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Watch the last 3km as Degenkolb goes for the sprint, and descend at 88kph with Lawson Craddock

The on-bike video footage we posted earlier this week from John Degenkolb and Jens Voigt at the Amgen Tour of California proved to be popular, given the insider’s view of the racing they provided, so here’s a couple more to wrap it up.

First, we’re following Degenkolb again as the Giant-Shimano sprinter tries to win the concluding stage of the race in Pasadena.

As in the video of the opening stage, he’s beaten to the line by Mark Cavendish, but this video gives a better view of the Omega Pharma-Quick Step rider’s win than the earlier one did.

It’s mainly shot from Koen de Kort’s bike – you can see how Degenkolb loses his team mate’s wheel ahead of the final run-in, as he is unable to find a way past two former world champions, Cavendish and Thor Hushovd.

The point-of-view switches to the Shimano Sport Camera mounted on Degenkolb’s bike for the final 150-metre charge to the line.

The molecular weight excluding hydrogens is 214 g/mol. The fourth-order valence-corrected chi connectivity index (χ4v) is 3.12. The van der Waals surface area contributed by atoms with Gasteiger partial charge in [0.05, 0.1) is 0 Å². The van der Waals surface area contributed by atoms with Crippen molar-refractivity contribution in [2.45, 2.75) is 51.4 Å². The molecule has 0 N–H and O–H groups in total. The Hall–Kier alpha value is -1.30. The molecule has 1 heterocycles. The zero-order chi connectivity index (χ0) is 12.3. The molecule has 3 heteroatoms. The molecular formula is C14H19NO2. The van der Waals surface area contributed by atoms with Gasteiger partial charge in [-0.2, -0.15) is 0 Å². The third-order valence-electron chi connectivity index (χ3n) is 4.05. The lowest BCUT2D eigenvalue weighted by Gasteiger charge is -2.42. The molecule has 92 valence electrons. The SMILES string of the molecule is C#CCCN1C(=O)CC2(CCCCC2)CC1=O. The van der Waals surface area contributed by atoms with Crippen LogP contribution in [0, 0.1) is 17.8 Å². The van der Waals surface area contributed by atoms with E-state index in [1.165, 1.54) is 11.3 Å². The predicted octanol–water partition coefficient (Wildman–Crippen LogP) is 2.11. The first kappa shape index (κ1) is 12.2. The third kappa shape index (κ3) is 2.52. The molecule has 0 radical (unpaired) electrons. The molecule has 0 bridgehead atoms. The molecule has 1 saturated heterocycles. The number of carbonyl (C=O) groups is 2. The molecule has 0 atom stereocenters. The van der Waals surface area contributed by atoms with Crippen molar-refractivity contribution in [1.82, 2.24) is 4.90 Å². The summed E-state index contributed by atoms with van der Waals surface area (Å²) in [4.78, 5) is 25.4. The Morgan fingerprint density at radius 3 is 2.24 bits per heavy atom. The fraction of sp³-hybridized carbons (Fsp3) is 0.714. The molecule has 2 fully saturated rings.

Also from Stage 8 is this video of the descent of Westlake Boulevard, taken from the bike of another Giant-Shimano rider, the 22-year-old American, Lawson Craddock – he finished third overall and won the young rider’s classification – with the speed hitting 88kph on the way down.

The UCI, whose president Brian Cookson has pledged to modernise TV coverage of cycling including potentially putting cameras on bikes and in team cars, authorised a trial of video at the race. We’re keeping our fingers crossed we’ll see more.

Born in Scotland, Simon moved to London aged seven and now lives in the Oxfordshire Cotswolds with his miniature schnauzer, Elodie. He fell in love with cycling one Saturday morning in 1994 while living in Italy when Milan-San Remo went past his front door. A daily cycle commuter in London back before riding to work started to boom, he's been news editor at road.cc since 2009. Handily for work, he speaks French and Italian. He doesn't get to ride his Colnago as often as he'd like, and freely admits he's much more adept at cooking than fettling with bikes.